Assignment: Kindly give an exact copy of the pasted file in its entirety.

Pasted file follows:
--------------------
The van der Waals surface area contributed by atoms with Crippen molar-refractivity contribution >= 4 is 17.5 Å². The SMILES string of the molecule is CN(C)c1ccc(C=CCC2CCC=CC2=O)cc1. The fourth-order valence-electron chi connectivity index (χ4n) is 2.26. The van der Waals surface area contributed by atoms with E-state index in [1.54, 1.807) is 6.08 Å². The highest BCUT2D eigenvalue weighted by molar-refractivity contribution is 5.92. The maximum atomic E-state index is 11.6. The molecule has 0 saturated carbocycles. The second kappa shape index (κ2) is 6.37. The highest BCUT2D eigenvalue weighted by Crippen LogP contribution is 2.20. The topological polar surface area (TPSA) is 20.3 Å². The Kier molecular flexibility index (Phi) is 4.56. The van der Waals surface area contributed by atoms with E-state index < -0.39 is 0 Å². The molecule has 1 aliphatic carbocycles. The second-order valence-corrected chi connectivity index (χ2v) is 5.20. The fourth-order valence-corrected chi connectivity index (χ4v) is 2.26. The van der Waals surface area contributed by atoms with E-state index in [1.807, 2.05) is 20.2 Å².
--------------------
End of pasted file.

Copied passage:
The van der Waals surface area contributed by atoms with Crippen molar-refractivity contribution >= 4 is 17.5 Å². The SMILES string of the molecule is CN(C)c1ccc(C=CCC2CCC=CC2=O)cc1. The fourth-order valence-electron chi connectivity index (χ4n) is 2.26. The van der Waals surface area contributed by atoms with E-state index in [1.54, 1.807) is 6.08 Å². The highest BCUT2D eigenvalue weighted by molar-refractivity contribution is 5.92. The maximum atomic E-state index is 11.6. The molecule has 0 saturated carbocycles. The second kappa shape index (κ2) is 6.37. The highest BCUT2D eigenvalue weighted by Crippen LogP contribution is 2.20. The topological polar surface area (TPSA) is 20.3 Å². The Kier molecular flexibility index (Phi) is 4.56. The van der Waals surface area contributed by atoms with E-state index < -0.39 is 0 Å². The molecule has 1 aliphatic carbocycles. The second-order valence-corrected chi connectivity index (χ2v) is 5.20. The fourth-order valence-corrected chi connectivity index (χ4v) is 2.26. The van der Waals surface area contributed by atoms with E-state index in [1.807, 2.05) is 20.2 Å².